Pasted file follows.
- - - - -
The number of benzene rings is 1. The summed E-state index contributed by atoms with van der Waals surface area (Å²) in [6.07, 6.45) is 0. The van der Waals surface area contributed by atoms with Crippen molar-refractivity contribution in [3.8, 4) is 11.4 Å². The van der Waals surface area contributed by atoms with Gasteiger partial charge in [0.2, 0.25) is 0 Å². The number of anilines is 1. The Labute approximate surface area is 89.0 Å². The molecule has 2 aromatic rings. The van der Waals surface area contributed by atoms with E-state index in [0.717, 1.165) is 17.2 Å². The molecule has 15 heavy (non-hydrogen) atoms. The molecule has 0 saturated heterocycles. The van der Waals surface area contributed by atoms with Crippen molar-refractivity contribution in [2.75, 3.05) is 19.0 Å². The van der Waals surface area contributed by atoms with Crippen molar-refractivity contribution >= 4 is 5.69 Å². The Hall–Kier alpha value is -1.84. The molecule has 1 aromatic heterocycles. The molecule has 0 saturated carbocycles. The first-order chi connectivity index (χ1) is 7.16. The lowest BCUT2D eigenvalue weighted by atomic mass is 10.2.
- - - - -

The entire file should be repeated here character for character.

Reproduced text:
The number of benzene rings is 1. The summed E-state index contributed by atoms with van der Waals surface area (Å²) in [6.07, 6.45) is 0. The van der Waals surface area contributed by atoms with Crippen molar-refractivity contribution in [3.8, 4) is 11.4 Å². The van der Waals surface area contributed by atoms with Gasteiger partial charge in [0.2, 0.25) is 0 Å². The number of anilines is 1. The Labute approximate surface area is 89.0 Å². The molecule has 2 aromatic rings. The van der Waals surface area contributed by atoms with E-state index in [0.717, 1.165) is 17.2 Å². The molecule has 15 heavy (non-hydrogen) atoms. The molecule has 0 saturated heterocycles. The van der Waals surface area contributed by atoms with Crippen molar-refractivity contribution in [2.75, 3.05) is 19.0 Å². The van der Waals surface area contributed by atoms with Crippen molar-refractivity contribution >= 4 is 5.69 Å². The Hall–Kier alpha value is -1.84. The molecule has 1 aromatic heterocycles. The molecule has 0 saturated carbocycles. The first-order chi connectivity index (χ1) is 7.16. The lowest BCUT2D eigenvalue weighted by atomic mass is 10.2.